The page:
On The Road With OK Clean Water

Wednesday, February 10th promised to be a day of visits, meetings and inspection of work sites and so it was. Starting out at a little past 8 a.m. Visi Edwin and Sister Catherine left Tobin passing through Kumbo heading north. Just past the Baptist Hospital in Kumbo the paved road ended and the navigation of ruts, deep holes and much dust began.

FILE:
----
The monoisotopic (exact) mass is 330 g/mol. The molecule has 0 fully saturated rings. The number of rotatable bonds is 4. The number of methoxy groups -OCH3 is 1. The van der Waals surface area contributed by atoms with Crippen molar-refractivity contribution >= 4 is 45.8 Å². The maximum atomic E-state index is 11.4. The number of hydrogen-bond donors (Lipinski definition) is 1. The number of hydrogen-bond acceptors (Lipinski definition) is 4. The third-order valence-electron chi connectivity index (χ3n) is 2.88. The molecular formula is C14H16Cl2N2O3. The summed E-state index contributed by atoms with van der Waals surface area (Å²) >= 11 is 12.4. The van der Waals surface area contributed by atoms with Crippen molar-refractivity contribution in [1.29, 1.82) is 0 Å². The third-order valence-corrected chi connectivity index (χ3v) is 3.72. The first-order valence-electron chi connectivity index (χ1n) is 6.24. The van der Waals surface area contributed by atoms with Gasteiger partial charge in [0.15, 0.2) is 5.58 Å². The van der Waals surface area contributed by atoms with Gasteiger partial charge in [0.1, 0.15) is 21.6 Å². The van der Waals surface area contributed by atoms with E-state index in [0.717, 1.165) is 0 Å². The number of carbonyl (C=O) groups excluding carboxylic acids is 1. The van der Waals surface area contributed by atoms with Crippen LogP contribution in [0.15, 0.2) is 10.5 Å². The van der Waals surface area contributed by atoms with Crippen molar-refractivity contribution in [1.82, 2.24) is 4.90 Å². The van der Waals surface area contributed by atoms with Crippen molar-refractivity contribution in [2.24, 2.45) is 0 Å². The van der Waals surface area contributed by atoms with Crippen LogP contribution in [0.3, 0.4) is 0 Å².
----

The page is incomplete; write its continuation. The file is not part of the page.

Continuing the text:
When we arrived at our first stop, Duy/Ngamantse, the delegation from the Water Project Committee welcomed us and escorted us to the site of the spring. The view on the way up the hill was beautiful despite the ubiquitous presence of the dust in the air. Trekking though grass and over rocks we made it to the site where the villagers have begun to dig the catchment. Here the conversation centered around both the water sources present and the reliability of the water supply even in the dry season. Descending the hill we took time to stop at the site where the villagers had already begun to collect the stones and sand needed for the project. We then joined the villagers who had gathered to welcome us and to formally make their request for a village water system. As of now, there is no pipe-borne water in the village. The daily trek to and from the stream in the valley takes about an hour and a half; the time needed depends on the age of the person going for the water. Our meeting began with the traditional singing of songs of welcome by both the Moslem and the Christian women followed by the presentation of flowers by one of the nursery school children. The official welcome speech highlighted the need for clean pipe-borne water in the village, the work already done by the villagers and their commitment to provide the stones from a nearby quarry, the needed sand, as well as the labor needed to dig the 400m trench from the source of the water to the village. While the present population of the village is relatively small, about 600, the building of new homes in the area is in evidence and many people from more densely populated areas such as Kumbo and Kiyan come to Duy/Ngamantse to farm. The conversation with the villagers stressed the collaborative nature of the OK project and the need for sustainability once the project is completed. The members of the Water Project Committee and the villagers made it clear that their need is great and they are ready to do whatever it takes to bring water to their village. The gathering concluded with the presentation of gifts – white beans which fetch a very good price in the market, sweet carrots, sugar cane and a fowl. All tokens of the generosity and gratitude of the villagers. Before heading out to our next stop, we had to take time to partake of a meal of fufu corn and vegetables.